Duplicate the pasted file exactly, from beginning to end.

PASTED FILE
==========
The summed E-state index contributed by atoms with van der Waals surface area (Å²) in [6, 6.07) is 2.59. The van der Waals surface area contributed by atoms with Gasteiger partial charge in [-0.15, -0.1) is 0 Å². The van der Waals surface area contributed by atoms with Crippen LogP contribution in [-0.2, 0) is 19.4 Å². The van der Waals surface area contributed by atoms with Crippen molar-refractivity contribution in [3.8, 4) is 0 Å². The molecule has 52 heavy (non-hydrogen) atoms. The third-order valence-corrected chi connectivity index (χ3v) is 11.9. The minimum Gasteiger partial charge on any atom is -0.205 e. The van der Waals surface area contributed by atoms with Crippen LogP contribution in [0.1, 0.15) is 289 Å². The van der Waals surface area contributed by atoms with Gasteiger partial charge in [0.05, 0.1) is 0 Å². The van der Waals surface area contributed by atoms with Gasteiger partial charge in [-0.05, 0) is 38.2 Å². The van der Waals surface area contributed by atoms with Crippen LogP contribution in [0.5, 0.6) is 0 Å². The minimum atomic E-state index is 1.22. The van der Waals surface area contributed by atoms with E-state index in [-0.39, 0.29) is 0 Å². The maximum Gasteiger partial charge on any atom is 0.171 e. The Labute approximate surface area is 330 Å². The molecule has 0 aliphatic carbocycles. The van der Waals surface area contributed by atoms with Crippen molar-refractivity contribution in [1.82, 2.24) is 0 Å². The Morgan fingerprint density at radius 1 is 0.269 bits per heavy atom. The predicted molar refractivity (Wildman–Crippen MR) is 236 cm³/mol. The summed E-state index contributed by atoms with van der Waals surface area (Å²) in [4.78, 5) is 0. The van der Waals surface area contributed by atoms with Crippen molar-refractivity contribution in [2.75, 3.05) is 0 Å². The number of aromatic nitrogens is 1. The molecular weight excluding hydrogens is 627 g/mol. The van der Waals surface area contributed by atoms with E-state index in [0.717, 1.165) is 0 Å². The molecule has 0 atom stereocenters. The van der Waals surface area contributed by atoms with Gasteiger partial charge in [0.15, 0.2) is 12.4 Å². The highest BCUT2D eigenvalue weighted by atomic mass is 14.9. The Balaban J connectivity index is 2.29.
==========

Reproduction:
The summed E-state index contributed by atoms with van der Waals surface area (Å²) in [6, 6.07) is 2.59. The van der Waals surface area contributed by atoms with Gasteiger partial charge in [-0.15, -0.1) is 0 Å². The van der Waals surface area contributed by atoms with Crippen LogP contribution in [-0.2, 0) is 19.4 Å². The van der Waals surface area contributed by atoms with Crippen molar-refractivity contribution in [3.8, 4) is 0 Å². The molecule has 52 heavy (non-hydrogen) atoms. The third-order valence-corrected chi connectivity index (χ3v) is 11.9. The minimum Gasteiger partial charge on any atom is -0.205 e. The van der Waals surface area contributed by atoms with Crippen LogP contribution in [0.1, 0.15) is 289 Å². The van der Waals surface area contributed by atoms with Gasteiger partial charge in [0.05, 0.1) is 0 Å². The van der Waals surface area contributed by atoms with Gasteiger partial charge in [-0.05, 0) is 38.2 Å². The van der Waals surface area contributed by atoms with Crippen LogP contribution in [0.5, 0.6) is 0 Å². The minimum atomic E-state index is 1.22. The van der Waals surface area contributed by atoms with E-state index in [-0.39, 0.29) is 0 Å². The maximum Gasteiger partial charge on any atom is 0.171 e. The Labute approximate surface area is 330 Å². The molecule has 0 aliphatic carbocycles. The van der Waals surface area contributed by atoms with Crippen molar-refractivity contribution in [1.82, 2.24) is 0 Å². The Morgan fingerprint density at radius 1 is 0.269 bits per heavy atom. The predicted molar refractivity (Wildman–Crippen MR) is 236 cm³/mol. The summed E-state index contributed by atoms with van der Waals surface area (Å²) in [4.78, 5) is 0. The van der Waals surface area contributed by atoms with Crippen molar-refractivity contribution in [2.75, 3.05) is 0 Å². The number of aromatic nitrogens is 1. The molecular weight excluding hydrogens is 627 g/mol. The van der Waals surface area contributed by atoms with E-state index in [0.717, 1.165) is 0 Å². The molecule has 0 atom stereocenters. The van der Waals surface area contributed by atoms with Gasteiger partial charge in [0.15, 0.2) is 12.4 Å². The highest BCUT2D eigenvalue weighted by atomic mass is 14.9. The Balaban J connectivity index is 2.29.